For one thing, melanin’s extinction overlaps with common laser lines, which affects the safety and efficacy of laser treatments in dermatology, but also in imaging and wearable devices that use LEDs in the visible range. “Pheomelanin and eumelanin are chemically very similar and both have this property of having very high extinction coefficients in the visible range, meaning that melanins both absorb and scatter light which we commonly use for laser treatments and for wearable medical devices,” Dr. Marks, a research scientist in dermatology at Massachusetts General Hospital, Boston, said during a virtual course on laser and aesthetic skin therapy. “Melanins also shadow a number of other biological signals that we look for in the skin, such as those from hemoglobin.”
A number of different scales can be used to estimate the amount of eumelanin, or darkly pigmented melanin, in the skin, but the most famous is Fitzpatrick skin typing, the classification system that ranges from I to VI originally intended to quantify the skin’s response to UV light. “It’s so famous that it’s used in the emoji modifier of the Unicode Consortium lookup table,” said Dr. Marks, who spoke on behalf of the Wellman Anti-Racism Effort (WARE), a grassroots working group within the Wellman Center for Photomedicine at Massachusetts General Hospital. (The mission of the group is to eradicate racism in STEM, medicine, and academia starting with its own research and Center.)
Dr. Marks referred to a Northwestern Universitypublished in 2013, which found that both patients and dermatologists failed to accurately determine Fitzpatrick skin type (FST) when compared with reflectance spectrophotometry used to measure melanin index objectively. “There is a need to classify skin type with reliable questions with responses suitable for all skin types,” the authors concluded.
Plenty more can go wrong when clinicians ignore or misunderstand the role of melanin as a background contrast agent, Dr. Marks continued. She cited the common misconception that melanomas do not occur in darker pigmented skin, a topic discussed in anpublished online in January 2020 in Cancer Cytopathology.
“While they do occur at a lower rate, this misconception leads to an alarmingly low survival rate for black melanoma patients,” Dr. Marks said. “Acral lentiginous melanoma is one example of this. It is not related to sun exposure, yet it occurs in 30% to 70% of melanomas in black patients. This also exposes a mortality rate of 1 in 3 for Black melanoma patients, compared with 1 in 11 for White patients. In fact, Black patients face a lower survival for most cancers, often attributed to social and economic disparities rather than biological differences.”
Another significant contributing factor may be the lack of data and awareness of clinical research related to patients with skin of color. The Skin of Color Society’s “” database is attempting to address this by improving patients’ access to board-certified dermatologists who specialize in skin of color. “Some of the discrepancies in dermatology education, screening, and treatment for Black, indigenous, and people of color is likely attributed to the fact that only 4.5% of images in general medical textbooks show darker skin, as they are only 5% of clinical trial participants despite making up 17% of the U.S. population,” Dr. Marks said at the meeting, which was sponsored by Harvard Medical School, Massachusetts General Hospital, and the Wellman Center for Photomedicine. Mind The Gap, a handbook of clinical signs and symptoms in black and brown skin, was published in 2020 by students and staff at St. George’s University of London. It can be for free.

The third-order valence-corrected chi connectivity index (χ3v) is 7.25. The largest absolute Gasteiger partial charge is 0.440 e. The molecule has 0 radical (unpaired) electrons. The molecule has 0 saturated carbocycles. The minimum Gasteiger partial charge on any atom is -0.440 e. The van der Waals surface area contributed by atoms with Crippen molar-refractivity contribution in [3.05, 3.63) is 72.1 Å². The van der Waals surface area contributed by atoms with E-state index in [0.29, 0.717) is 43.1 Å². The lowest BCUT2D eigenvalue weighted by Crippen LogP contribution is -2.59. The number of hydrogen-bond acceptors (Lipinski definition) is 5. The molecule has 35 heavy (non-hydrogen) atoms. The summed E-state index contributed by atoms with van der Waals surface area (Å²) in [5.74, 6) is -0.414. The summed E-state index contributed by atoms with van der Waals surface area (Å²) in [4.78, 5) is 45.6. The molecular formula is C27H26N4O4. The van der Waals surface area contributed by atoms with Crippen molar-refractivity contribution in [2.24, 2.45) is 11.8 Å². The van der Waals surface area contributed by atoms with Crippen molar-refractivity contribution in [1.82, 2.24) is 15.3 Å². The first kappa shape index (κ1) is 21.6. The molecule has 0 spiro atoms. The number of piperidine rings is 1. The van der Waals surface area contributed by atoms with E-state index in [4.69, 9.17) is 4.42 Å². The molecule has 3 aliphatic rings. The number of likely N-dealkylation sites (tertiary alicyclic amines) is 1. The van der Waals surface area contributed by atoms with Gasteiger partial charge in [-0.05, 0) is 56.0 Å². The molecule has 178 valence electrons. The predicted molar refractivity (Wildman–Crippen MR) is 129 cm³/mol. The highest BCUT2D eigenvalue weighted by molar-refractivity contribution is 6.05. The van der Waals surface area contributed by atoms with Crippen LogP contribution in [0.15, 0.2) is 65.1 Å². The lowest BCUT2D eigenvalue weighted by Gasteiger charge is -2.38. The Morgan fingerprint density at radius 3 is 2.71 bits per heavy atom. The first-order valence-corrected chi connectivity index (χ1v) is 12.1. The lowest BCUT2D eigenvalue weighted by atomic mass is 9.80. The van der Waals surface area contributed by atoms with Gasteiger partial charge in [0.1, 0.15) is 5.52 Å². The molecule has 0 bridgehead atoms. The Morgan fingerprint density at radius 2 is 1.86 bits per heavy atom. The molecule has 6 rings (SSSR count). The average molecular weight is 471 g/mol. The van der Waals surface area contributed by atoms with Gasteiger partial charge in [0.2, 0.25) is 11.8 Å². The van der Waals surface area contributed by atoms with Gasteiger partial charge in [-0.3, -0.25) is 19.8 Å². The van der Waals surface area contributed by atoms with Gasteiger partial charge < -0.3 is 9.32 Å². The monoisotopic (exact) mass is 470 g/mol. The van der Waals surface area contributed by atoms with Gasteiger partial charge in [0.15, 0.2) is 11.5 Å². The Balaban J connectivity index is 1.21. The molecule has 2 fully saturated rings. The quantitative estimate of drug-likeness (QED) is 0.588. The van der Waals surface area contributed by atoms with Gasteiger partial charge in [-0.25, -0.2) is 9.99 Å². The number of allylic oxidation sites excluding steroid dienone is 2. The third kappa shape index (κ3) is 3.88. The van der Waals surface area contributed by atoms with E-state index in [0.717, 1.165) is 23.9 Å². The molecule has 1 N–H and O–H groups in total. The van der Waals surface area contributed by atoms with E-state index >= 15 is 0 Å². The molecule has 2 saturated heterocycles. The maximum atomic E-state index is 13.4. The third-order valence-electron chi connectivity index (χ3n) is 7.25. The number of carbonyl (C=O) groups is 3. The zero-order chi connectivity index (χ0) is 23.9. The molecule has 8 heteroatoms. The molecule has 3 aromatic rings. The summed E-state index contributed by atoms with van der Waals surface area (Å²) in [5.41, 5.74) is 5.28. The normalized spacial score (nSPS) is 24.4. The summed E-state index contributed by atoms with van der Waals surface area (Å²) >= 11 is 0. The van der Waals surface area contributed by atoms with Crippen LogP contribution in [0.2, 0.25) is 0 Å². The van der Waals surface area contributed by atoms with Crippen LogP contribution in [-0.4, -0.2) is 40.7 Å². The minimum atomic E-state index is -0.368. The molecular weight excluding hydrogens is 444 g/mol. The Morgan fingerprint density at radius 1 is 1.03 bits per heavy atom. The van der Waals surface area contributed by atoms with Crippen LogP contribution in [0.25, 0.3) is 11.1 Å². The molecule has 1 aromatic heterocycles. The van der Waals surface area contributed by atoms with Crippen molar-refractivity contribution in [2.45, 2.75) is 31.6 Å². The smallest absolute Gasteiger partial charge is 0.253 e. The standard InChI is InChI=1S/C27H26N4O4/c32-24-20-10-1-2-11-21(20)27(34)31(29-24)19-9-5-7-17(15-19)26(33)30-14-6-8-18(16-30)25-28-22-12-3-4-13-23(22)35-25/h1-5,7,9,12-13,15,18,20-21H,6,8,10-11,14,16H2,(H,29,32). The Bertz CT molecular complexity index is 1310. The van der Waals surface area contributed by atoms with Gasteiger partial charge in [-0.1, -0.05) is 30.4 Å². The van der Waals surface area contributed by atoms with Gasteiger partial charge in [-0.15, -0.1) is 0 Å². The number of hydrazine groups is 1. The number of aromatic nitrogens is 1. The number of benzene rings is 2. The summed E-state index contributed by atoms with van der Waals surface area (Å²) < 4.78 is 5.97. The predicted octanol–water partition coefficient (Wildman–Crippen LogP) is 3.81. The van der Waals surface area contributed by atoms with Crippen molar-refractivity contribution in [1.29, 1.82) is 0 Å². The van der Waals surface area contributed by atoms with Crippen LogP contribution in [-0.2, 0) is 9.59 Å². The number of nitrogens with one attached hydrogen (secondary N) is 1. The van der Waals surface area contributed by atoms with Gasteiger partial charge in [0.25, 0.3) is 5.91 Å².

Some 40 years after Kodak was criticized for not acknowledging inherent biases in their film stocks based on its “Kodak Shirley”, Dr. Marks said that camera makers are still ignoring racial bias in their technologies. “This is likely a ‘garbage in, garbage out’ phenomenon,” she said. “Due to the lack of diverse images, these biases get ingrained into machine learning models themselves, either because patients were not served in the first place, resulting in missing data, or because of mislabeling due to a lack of knowledge in properly classifying these images. So, while machine learning has the potential to step in where dermatologists fall short, we must be very diligent about recognizing any bias we are ingraining into these algorithms,” she said.
“That said, no technology is ‘born racist,’ of course; it is up to us to prevent history from repeating itself and prevent these biases from being ingrained in our work,” she added. “We can start by holding ourselves and others accountable when designing studies that have exclusion criteria, by challenging our sponsors on the exclusion of Fitzpatrick V and VI if you feel it is not scientifically sound, and by ensuring inclusive algorithm development. If these things are not possible, please use a disclaimer to make these limitations clear.”
According to Dr. Marks and WARE, clinicians can increase diversity in clinical trials by widening eligibility criteria, tapping into community-based medical centers, connecting with patient advocacy groups, using point-of-care and telemedicine technologies, supporting diversity-focused public policy on a larger scale, and making diversity an internal mandate, “within your institution, and within yourselves.”
Some community efforts stemming from Wellman inventions so far include the Texas-basedprogram, which removes racist and hateful tattoos for free via laser tattoo removal technology that was invented at Wellman. Dr. Marks and her WARE colleagues also work with the , which is a global initiative bringing laser-based technologies to children in Vietnam, Armenia, Israel, Brazil, and Lebanon.
Dr. Marks reported having no financial disclosures.